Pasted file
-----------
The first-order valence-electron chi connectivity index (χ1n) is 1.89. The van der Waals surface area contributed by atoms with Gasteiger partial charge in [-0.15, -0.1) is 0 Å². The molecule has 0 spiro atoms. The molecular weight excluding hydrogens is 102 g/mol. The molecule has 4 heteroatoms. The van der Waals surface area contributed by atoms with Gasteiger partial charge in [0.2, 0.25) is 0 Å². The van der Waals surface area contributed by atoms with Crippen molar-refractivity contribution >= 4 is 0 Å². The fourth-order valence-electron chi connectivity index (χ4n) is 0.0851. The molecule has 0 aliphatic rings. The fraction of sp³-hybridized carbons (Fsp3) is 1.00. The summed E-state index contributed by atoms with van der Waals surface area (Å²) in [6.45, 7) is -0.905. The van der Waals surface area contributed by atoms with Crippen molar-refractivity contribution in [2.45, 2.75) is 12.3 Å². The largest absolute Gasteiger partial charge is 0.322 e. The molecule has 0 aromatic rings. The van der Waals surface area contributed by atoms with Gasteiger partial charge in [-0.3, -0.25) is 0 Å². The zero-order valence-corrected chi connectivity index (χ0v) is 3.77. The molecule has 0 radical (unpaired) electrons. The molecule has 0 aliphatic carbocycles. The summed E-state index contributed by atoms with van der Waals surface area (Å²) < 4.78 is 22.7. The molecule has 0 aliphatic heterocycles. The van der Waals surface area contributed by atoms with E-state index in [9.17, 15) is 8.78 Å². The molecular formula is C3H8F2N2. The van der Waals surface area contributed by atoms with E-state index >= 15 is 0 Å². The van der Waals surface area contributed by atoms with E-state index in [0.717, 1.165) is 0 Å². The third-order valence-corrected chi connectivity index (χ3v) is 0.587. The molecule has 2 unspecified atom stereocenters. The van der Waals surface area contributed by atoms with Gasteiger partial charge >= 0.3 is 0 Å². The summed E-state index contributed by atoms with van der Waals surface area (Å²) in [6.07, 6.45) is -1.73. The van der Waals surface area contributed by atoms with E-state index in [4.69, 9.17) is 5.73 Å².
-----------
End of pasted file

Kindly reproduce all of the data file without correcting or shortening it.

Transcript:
The first-order valence-electron chi connectivity index (χ1n) is 1.89. The van der Waals surface area contributed by atoms with Gasteiger partial charge in [-0.15, -0.1) is 0 Å². The molecule has 0 spiro atoms. The molecular weight excluding hydrogens is 102 g/mol. The molecule has 4 heteroatoms. The van der Waals surface area contributed by atoms with Gasteiger partial charge in [0.2, 0.25) is 0 Å². The van der Waals surface area contributed by atoms with Crippen molar-refractivity contribution >= 4 is 0 Å². The fourth-order valence-electron chi connectivity index (χ4n) is 0.0851. The molecule has 0 aliphatic rings. The fraction of sp³-hybridized carbons (Fsp3) is 1.00. The summed E-state index contributed by atoms with van der Waals surface area (Å²) in [6.45, 7) is -0.905. The van der Waals surface area contributed by atoms with Crippen molar-refractivity contribution in [2.45, 2.75) is 12.3 Å². The largest absolute Gasteiger partial charge is 0.322 e. The molecule has 0 aromatic rings. The van der Waals surface area contributed by atoms with Gasteiger partial charge in [-0.3, -0.25) is 0 Å². The zero-order valence-corrected chi connectivity index (χ0v) is 3.77. The molecule has 0 radical (unpaired) electrons. The molecule has 0 aliphatic carbocycles. The summed E-state index contributed by atoms with van der Waals surface area (Å²) < 4.78 is 22.7. The molecule has 0 aliphatic heterocycles. The van der Waals surface area contributed by atoms with E-state index in [9.17, 15) is 8.78 Å². The molecular formula is C3H8F2N2. The van der Waals surface area contributed by atoms with E-state index >= 15 is 0 Å². The van der Waals surface area contributed by atoms with E-state index in [0.717, 1.165) is 0 Å². The third-order valence-corrected chi connectivity index (χ3v) is 0.587. The molecule has 2 unspecified atom stereocenters. The van der Waals surface area contributed by atoms with Gasteiger partial charge >= 0.3 is 0 Å². The summed E-state index contributed by atoms with van der Waals surface area (Å²) in [6.07, 6.45) is -1.73. The van der Waals surface area contributed by atoms with E-state index in [4.69, 9.17) is 5.73 Å².